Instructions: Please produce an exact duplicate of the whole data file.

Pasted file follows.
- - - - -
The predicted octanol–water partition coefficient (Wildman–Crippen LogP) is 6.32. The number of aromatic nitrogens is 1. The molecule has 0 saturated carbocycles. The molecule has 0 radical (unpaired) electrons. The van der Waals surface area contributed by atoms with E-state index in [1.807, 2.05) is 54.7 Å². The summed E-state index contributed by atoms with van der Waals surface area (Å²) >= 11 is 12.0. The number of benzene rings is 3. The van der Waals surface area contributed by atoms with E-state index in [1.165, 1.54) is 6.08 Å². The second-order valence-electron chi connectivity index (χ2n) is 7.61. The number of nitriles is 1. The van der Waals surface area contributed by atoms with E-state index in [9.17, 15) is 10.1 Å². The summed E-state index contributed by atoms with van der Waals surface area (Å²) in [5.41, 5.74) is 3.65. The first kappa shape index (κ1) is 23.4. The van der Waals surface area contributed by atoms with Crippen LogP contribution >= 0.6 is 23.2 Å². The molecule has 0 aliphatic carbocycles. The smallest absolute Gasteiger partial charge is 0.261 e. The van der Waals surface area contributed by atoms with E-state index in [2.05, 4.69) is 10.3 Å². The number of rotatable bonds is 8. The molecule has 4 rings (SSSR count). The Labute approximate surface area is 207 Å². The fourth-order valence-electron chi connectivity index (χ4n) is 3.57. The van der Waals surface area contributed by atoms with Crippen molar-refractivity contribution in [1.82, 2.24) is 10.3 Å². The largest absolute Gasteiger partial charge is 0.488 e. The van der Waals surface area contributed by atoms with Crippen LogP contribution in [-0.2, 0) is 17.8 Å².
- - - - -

The predicted octanol–water partition coefficient (Wildman–Crippen LogP) is 6.32. The number of aromatic nitrogens is 1. The molecule has 0 saturated carbocycles. The molecule has 0 radical (unpaired) electrons. The van der Waals surface area contributed by atoms with E-state index in [1.807, 2.05) is 54.7 Å². The summed E-state index contributed by atoms with van der Waals surface area (Å²) >= 11 is 12.0. The number of benzene rings is 3. The van der Waals surface area contributed by atoms with E-state index in [1.165, 1.54) is 6.08 Å². The second-order valence-electron chi connectivity index (χ2n) is 7.61. The number of nitriles is 1. The van der Waals surface area contributed by atoms with E-state index in [9.17, 15) is 10.1 Å². The summed E-state index contributed by atoms with van der Waals surface area (Å²) in [5.41, 5.74) is 3.65. The first kappa shape index (κ1) is 23.4. The van der Waals surface area contributed by atoms with Crippen LogP contribution >= 0.6 is 23.2 Å². The molecule has 0 aliphatic carbocycles. The smallest absolute Gasteiger partial charge is 0.261 e. The van der Waals surface area contributed by atoms with E-state index in [2.05, 4.69) is 10.3 Å². The number of rotatable bonds is 8. The molecule has 4 rings (SSSR count). The Labute approximate surface area is 207 Å². The fourth-order valence-electron chi connectivity index (χ4n) is 3.57. The van der Waals surface area contributed by atoms with Crippen molar-refractivity contribution in [1.82, 2.24) is 10.3 Å². The largest absolute Gasteiger partial charge is 0.488 e. The van der Waals surface area contributed by atoms with Crippen LogP contribution in [-0.2, 0) is 17.8 Å².